Latest Morning Briefing Stories
Some states that opened special enrollment periods for worker who lost their jobs because of the pandemic, but those sessions are coming to an end, and industry officials fear that only a small fraction of people who need coverage even know where to look. In other industry and costs news: federal aid for hospitals, plummeting profits, and medical bills.
Although people could already sign up for coverage if they had an unexpected life event, California specifically created a special enrollment period to make it easier. In other health industry and insurer news: MLR rebates, accountable care organizations, and Medicare payments.
But the policy change doesn’t require employers to offer these options; they must opt in if they want to give their employees added flexibility. In other insurance and cost news: hospital lobbyists seek higher COBRA subsidies from Congress, UnitedHealthcare to have bigger footprint in ACA marketplace, how Medicaid and ACA subsidies could help recently laid off workers, and more.
There are still 14 states that still haven’t expanded Medicaid, but two–Oklahoma and Missouri–will likely have ballot initiatives go in front of voters this year. Advocates hope the outbreak will nudge anyone on the fence toward supporting the expansion.
Manufacturing workers in Hazleton were exempted from Pennsylvania’s stay-at-home order. And then they started getting sick. In other news on the economic toll of the outbreak: recovery is likely to be long and bumpy; why stimulus funds were sent to dead Americans; kids who are U.S. citizens with undocumented parents struggle to get help; and more.
As states struggle not to collapse beneath the economic burden of the pandemic, they’re eyeing their Medicaid programs — often the largest budget item for a state — as a way to stanch the bleeding. Meanwhile, states are also asking Congress for help to cover astronomical unemployment claims.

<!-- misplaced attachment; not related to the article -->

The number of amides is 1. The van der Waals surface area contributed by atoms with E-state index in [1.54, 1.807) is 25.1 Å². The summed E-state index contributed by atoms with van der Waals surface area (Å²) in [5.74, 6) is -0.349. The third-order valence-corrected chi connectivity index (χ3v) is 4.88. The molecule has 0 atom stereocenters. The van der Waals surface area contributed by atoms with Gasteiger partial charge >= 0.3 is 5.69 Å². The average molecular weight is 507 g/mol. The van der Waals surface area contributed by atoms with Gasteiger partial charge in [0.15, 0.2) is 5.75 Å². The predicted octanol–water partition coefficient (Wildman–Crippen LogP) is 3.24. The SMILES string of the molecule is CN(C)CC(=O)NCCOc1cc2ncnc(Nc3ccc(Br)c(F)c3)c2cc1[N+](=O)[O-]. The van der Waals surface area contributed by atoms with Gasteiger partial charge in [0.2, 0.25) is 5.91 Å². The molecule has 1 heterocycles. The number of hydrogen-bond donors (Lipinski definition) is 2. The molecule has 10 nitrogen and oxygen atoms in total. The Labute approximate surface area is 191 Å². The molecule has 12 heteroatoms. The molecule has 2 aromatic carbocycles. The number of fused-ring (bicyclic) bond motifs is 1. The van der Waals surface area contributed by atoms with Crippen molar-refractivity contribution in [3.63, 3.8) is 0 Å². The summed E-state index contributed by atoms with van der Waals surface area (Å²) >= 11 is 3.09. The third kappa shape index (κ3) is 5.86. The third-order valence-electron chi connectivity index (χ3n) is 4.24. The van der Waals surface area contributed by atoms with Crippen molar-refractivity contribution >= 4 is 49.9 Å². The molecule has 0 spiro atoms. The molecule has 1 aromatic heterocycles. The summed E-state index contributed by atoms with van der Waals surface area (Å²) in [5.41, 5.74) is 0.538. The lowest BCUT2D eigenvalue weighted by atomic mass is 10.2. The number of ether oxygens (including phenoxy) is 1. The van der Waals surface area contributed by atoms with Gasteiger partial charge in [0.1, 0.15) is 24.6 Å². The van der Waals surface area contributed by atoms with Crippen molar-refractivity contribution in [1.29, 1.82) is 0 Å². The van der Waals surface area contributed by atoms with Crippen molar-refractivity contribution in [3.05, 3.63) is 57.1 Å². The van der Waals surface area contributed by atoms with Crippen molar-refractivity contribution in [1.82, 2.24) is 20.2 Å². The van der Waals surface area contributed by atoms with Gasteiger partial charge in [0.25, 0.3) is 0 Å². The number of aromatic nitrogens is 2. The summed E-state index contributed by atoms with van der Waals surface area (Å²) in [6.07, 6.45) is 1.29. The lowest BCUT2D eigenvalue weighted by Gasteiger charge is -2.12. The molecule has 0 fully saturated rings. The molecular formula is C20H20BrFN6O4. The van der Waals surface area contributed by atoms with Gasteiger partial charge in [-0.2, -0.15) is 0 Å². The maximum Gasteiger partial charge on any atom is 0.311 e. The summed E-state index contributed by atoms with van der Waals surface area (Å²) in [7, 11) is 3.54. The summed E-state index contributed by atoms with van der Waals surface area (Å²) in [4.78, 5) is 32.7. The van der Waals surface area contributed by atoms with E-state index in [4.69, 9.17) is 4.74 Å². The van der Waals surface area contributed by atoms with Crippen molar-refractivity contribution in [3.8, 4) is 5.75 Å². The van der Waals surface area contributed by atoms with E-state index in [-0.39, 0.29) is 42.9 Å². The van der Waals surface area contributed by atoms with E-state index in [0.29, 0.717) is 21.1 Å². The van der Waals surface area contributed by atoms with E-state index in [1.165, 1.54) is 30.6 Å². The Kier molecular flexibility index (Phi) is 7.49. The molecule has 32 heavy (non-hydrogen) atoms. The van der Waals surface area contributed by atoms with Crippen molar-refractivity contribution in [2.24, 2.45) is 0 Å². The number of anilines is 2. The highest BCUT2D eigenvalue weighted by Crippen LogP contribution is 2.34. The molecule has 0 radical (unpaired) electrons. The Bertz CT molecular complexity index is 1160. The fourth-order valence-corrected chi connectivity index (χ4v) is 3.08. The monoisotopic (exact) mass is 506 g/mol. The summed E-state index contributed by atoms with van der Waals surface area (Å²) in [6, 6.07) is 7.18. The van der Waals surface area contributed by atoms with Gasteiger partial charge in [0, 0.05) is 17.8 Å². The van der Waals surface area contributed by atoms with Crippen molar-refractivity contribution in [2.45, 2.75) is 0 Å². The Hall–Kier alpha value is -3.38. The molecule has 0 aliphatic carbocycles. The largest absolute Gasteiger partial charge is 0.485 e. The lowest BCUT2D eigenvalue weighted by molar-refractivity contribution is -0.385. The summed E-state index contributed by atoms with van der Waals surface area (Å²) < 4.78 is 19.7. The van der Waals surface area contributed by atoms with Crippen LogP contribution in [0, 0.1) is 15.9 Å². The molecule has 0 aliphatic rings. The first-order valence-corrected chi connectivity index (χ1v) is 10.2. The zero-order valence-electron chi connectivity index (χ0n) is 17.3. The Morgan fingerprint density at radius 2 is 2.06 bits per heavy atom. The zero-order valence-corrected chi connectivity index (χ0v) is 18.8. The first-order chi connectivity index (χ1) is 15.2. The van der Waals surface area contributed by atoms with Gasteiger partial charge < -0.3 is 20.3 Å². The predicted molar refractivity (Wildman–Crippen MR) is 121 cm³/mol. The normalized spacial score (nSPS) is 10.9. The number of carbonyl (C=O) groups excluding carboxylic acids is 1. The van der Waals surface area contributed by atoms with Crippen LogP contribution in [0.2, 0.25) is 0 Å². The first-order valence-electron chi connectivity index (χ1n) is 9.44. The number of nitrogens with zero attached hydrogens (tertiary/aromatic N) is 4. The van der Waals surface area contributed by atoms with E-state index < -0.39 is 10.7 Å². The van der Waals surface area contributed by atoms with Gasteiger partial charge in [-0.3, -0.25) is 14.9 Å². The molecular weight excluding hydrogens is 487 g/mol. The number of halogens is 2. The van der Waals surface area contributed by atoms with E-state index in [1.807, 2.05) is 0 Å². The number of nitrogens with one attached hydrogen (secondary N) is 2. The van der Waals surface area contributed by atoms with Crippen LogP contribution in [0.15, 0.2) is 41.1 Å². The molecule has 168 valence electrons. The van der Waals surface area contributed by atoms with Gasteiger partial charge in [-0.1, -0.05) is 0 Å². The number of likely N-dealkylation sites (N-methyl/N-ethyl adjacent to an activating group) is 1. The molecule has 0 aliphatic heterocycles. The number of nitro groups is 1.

Proposals for government-sponsored health care and universal basic income carry are more compelling during a pandemic that has devastated the economy and led to millions of job losses than they did when the country was thriving. But on Capitol Hill, progressives might be shouldered out of relief package negotiations.
An estimated 1.5 million undocumented Californians remain uninsured, and advocates worry that the group will be hit hard by financial setbacks during the pandemic. In other health care costs news: free clinics try to fill gaps and what to do if insurers bill you for testing.
Black Americans are being hit disproportionately hard by the pandemic, and some in Georgia see the states decision to reopen as potentially devastating. “For black folks, it’s like a setup: Are you trying to kill us?” said Demetrius Young, a city commissioner in Albany, the center of the state’s epidemic.
Laid-off workers need money quickly so that they can continue to pay rent and credit card bills and buy groceries. But delays in benefits mean they’re going longer and longer without help. That in turn means the hole the economy has fallen into is getting “deeper and deeper, and more difficult to crawl out of.” Meanwhile, the surge of unemployed workers adds extra stress on Medicaid.
HHS Secretary Alex Azar Azar declined to specify how much money would be allotted to help hospitals providing uncompensated care for COVID-19 cases. Meanwhile, CMS warns that COVID-19 treatment could cause Medicare reserves to run out and Medicaid waivers are approved to help deal with costs.